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Great Lakes Article:

EPA upgrades Presque Isle Bay's recovery
John Bartlett
Erie Times

The federal Environmental Protection Agency has determined that the health of Presque Isle Bay is greatly improved and can be considered in a recovery stage.

On Thursday, the EPA officially upgraded the bay to an "area of concern in a recovery stage" from the previous designation as an "area of concern."

The International Joint Commission, the joint U.S.-Canadian body that oversees management of the Great Lakes, listed Presque Isle Bay as an area of concern in 1991.

Presque Isle Bay's designation came as a result of a petition from Erie area residents in 1988. The designation meant the bay was so polluted it required attention.

The redesignation as an area of concern in a recovery stage — commonly referred to as an area of recovery — recognizes the improvements in the bay's health, EPA Region 3 Administrator Donald Welsh said in a prepared statement.

"It is with pleasure that we approve this redesignation, which demonstrates the environmental commitment from multiple partners to restore the health of Presque Isle Bay," Welsh said.

The Presque Isle Bay Public Advisory Committee, the group charged with helping oversee the cleanup of the bay, voted in April to seek recovery stage status.

The state Department of Environmental Protection endorsed the committee position.

On Oct. 1 in ceremonies aboard the Victorian Princess on Presque Isle Bay, DEP Secretary David Hess officially requested that EPA redesignate the bay as in a recovery stage.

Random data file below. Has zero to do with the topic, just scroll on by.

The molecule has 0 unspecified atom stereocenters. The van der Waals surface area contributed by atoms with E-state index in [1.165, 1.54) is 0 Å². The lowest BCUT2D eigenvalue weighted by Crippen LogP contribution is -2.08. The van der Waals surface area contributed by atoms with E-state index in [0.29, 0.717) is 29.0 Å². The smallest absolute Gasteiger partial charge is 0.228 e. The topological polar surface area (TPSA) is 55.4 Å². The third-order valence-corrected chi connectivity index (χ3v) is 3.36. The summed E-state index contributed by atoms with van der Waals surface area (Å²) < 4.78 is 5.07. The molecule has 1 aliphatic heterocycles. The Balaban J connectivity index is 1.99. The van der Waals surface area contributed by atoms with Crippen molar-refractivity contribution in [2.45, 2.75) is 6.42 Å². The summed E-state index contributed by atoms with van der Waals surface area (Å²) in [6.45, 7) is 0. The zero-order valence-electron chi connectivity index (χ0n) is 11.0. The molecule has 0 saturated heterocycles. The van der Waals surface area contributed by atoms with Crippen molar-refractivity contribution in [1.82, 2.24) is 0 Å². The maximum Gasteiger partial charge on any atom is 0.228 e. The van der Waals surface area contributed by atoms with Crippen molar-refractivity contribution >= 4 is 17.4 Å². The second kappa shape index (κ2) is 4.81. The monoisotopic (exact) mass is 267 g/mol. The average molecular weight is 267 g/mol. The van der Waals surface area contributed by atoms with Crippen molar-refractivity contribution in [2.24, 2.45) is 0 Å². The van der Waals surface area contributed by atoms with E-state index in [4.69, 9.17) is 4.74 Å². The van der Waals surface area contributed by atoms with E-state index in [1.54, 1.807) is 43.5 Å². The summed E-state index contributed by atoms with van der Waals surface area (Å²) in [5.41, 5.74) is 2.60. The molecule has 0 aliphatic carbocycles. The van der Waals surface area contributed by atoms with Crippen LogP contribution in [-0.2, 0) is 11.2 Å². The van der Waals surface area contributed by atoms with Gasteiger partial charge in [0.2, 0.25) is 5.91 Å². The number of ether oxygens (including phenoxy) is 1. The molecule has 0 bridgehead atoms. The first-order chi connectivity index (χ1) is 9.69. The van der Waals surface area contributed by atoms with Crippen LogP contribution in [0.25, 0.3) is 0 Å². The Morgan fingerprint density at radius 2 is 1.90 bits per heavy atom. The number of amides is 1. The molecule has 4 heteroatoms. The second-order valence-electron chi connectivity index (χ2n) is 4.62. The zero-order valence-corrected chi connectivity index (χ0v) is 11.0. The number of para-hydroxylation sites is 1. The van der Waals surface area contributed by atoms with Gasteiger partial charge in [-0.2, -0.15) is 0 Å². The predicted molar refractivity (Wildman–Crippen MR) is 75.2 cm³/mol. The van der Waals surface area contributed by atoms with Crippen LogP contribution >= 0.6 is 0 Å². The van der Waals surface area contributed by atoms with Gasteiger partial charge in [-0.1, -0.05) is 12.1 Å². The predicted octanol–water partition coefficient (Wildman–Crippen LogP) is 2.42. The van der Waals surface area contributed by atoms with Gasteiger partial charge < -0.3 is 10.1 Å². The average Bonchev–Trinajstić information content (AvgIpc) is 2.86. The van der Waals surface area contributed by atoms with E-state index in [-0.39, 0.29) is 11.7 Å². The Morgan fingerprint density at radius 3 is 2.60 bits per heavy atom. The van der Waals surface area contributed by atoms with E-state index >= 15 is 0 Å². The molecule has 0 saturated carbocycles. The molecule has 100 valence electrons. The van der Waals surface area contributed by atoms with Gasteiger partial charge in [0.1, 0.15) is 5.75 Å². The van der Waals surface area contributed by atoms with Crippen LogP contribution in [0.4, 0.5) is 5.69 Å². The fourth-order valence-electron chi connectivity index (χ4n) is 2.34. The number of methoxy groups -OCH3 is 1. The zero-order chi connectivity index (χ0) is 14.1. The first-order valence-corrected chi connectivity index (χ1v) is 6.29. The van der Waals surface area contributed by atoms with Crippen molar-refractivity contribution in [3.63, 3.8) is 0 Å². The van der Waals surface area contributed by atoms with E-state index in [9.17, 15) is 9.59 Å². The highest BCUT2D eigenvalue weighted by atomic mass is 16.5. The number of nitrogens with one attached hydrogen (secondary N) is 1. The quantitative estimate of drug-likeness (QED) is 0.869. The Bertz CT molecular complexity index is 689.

Presque Isle Bay becomes the first area of concern to achieve recovery designation — a new designation accepted by the EPA to show improvement and considered a major first step toward eventual de-listing.

"I think we are all gratified in the progress we've made with Presque Isle Bay that has been documented and recognized by EPA," said Gannon University Professor Rick Diz, the immediate past chairman of the Presque Isle Bay Public Advisory Committee.

However, Diz said the bay's new status does not mean nothing more needs to be done or can be done.

"The redesignation does not mean that we can or should let up in any way with our efforts to improve the environmental quality of the area," he said. "No one should be fooled into thinking that Erie no longer has any concerns about its environmental quality, but we should be proud of the progress that has been made."

EPA's requirements for the redesignation include a pollution prevention plan and a monitoring program to reduce risk of future degradation and ensure the recovery continues.

To date, only one of the 43 areas of concern designated by the International Joint Commission — Collingwood Harbour in Ontario — has been delisted.
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